Tomorrow sees the Dakar convoy move onto it’s penultimate bivouac as the competition transfers to San Juan. The bikes have the second half of their marathon stage to deal with as they join the quads on a 288km timed special. For the cars and trucks it’s a mammoth 523km against the clock with the navigation challenges as tough as ever.
Top 3 Results
Overall standings after stage 11 Cars
1. CARLOS SAINZ (ESP) PEUGEOT 36:16:27
2. STEPHANE PETERHANSEL (FRA) PEUGEOT +01:00:45
3. NASSER AL-ATTIYAH (QAT) TOYOTA +01:24:02
Overall standings after stage 11 Bikes
1. MATTHIAS WALKNER (AUT) KTM 36:33:37
2. KEVIN BENAVIDES (ARG) HONDA +00:32:00
3. TOBY PRICE (AUS) KTM +00:39:17
Overall standings after stage 11 Quads
1. IGNACIO CASALE (CHI) YAMAHA 46:04:20
2. NICOLAS CAVIGLIASSO (ARG) YAMAHA +01:34:13
3. JEREMIAS GONZALEZ FERIOLI (ARG) YAMAHA +02:09:15
Overall standings after stage 11 Trucks
1. FEDERICO VILLAGRA (ARG) IVECO 39:49:27
2. EDUARD NIKOLAEV (RUS) KAMAZ +00:16:07
3. SIARHEI VIAZOVICH (BLR) MAZ +03:22:22
Toby Price: We started off the day really well today. We had a 280-kilometre special and after the cars and bikes in front had gone through the sand was really soft in places. It wasn’t the easiest day that’s for sure. By the end the heat started to get to us a little bit. That meant that for the last 30 kilometres or so I was just cruising along. The bike’s in good shape and we’re feeling good so it’s a good day.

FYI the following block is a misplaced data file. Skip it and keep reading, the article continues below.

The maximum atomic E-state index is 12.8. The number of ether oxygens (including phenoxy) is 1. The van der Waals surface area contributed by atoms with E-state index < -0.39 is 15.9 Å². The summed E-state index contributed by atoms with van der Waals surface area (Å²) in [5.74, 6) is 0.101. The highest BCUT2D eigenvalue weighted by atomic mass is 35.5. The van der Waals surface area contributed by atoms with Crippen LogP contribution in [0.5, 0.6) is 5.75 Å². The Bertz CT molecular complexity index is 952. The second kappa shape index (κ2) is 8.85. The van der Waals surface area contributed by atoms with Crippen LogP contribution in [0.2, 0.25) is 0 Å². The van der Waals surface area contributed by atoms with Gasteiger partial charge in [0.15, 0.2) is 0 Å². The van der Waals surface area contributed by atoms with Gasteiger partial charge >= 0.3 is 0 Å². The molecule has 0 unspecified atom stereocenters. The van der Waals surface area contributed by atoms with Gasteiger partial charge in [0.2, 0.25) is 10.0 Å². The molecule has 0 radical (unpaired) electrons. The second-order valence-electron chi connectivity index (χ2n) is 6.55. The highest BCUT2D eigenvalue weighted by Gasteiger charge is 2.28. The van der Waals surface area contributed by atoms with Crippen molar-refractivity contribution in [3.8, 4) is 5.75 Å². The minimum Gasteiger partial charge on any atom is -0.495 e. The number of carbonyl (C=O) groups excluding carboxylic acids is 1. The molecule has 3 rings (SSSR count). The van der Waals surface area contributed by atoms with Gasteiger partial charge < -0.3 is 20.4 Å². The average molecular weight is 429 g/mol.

Matthias Walkner: I spent most of the time with Stéphane Peterhansel today. I passed him on the dunes, but on the fast bits he passed me. Every day can change everything. I have to stay focused day after day. I don’t think so much about victory. Of course, I’m a little bit nervous. Just missing one waypoint can cost you 20 minutes. Keeping going and doing my best is all I can do.
Carlos Sainz: Fiambalá is a classic Dakar special. This is where I lost the Dakar in 2009. I started the stage with a margin of 30 minutes and ended up in a hole, so it’s great to put it behind me. We need to keep it up, day after day. Staying on Stéphane’s track was key today.
Cyril Despres: Fiambalá is a special place and it’s now the capital of Dakar in Argentina. It’s always tough here and the sand is really tricky. The mountain is covered by sand and in this altitude it’s not so easy to climb in the car. This is a place were lots can happen so to get all three of our cars through without a problem is good for us.
Stéphane Peterhansel: We took a big jump over a dune our first big jump of the rally which shook us around a bit. As a result, our backs are somewhat sore I think I’ve got a vertebra missing! The car’s steering was also affected by the impact. As we were first on the road, navigation was tricky. We drove together with the first motorbike to try and find the way. I have to say that our BF Goodrich tyres have been really strong. When I look at the speeds with which we drive through the thorny sections, it’s incredible that we don’t get any punctures.